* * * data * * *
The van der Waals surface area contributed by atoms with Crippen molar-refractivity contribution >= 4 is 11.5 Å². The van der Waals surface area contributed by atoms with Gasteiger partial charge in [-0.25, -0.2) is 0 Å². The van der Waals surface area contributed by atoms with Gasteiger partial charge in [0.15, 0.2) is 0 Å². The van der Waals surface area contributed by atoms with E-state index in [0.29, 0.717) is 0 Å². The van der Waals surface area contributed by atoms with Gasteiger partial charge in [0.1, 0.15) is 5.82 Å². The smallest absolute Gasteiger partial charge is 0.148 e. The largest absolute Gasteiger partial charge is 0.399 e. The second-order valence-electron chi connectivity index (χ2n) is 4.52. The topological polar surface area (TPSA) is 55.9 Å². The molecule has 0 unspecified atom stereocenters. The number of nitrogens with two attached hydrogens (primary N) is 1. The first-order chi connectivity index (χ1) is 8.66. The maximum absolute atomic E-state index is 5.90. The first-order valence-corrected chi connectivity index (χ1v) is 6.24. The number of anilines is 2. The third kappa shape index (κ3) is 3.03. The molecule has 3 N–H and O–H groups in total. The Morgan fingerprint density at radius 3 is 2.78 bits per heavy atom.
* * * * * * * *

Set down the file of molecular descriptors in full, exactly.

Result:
The van der Waals surface area contributed by atoms with Crippen molar-refractivity contribution >= 4 is 11.5 Å². The van der Waals surface area contributed by atoms with Gasteiger partial charge in [-0.25, -0.2) is 0 Å². The van der Waals surface area contributed by atoms with Gasteiger partial charge in [0.15, 0.2) is 0 Å². The van der Waals surface area contributed by atoms with E-state index in [0.29, 0.717) is 0 Å². The van der Waals surface area contributed by atoms with Gasteiger partial charge in [0.1, 0.15) is 5.82 Å². The smallest absolute Gasteiger partial charge is 0.148 e. The largest absolute Gasteiger partial charge is 0.399 e. The second-order valence-electron chi connectivity index (χ2n) is 4.52. The topological polar surface area (TPSA) is 55.9 Å². The molecule has 0 unspecified atom stereocenters. The number of nitrogens with two attached hydrogens (primary N) is 1. The first-order chi connectivity index (χ1) is 8.66. The maximum absolute atomic E-state index is 5.90. The first-order valence-corrected chi connectivity index (χ1v) is 6.24. The number of anilines is 2. The third kappa shape index (κ3) is 3.03. The molecule has 3 N–H and O–H groups in total. The Morgan fingerprint density at radius 3 is 2.78 bits per heavy atom.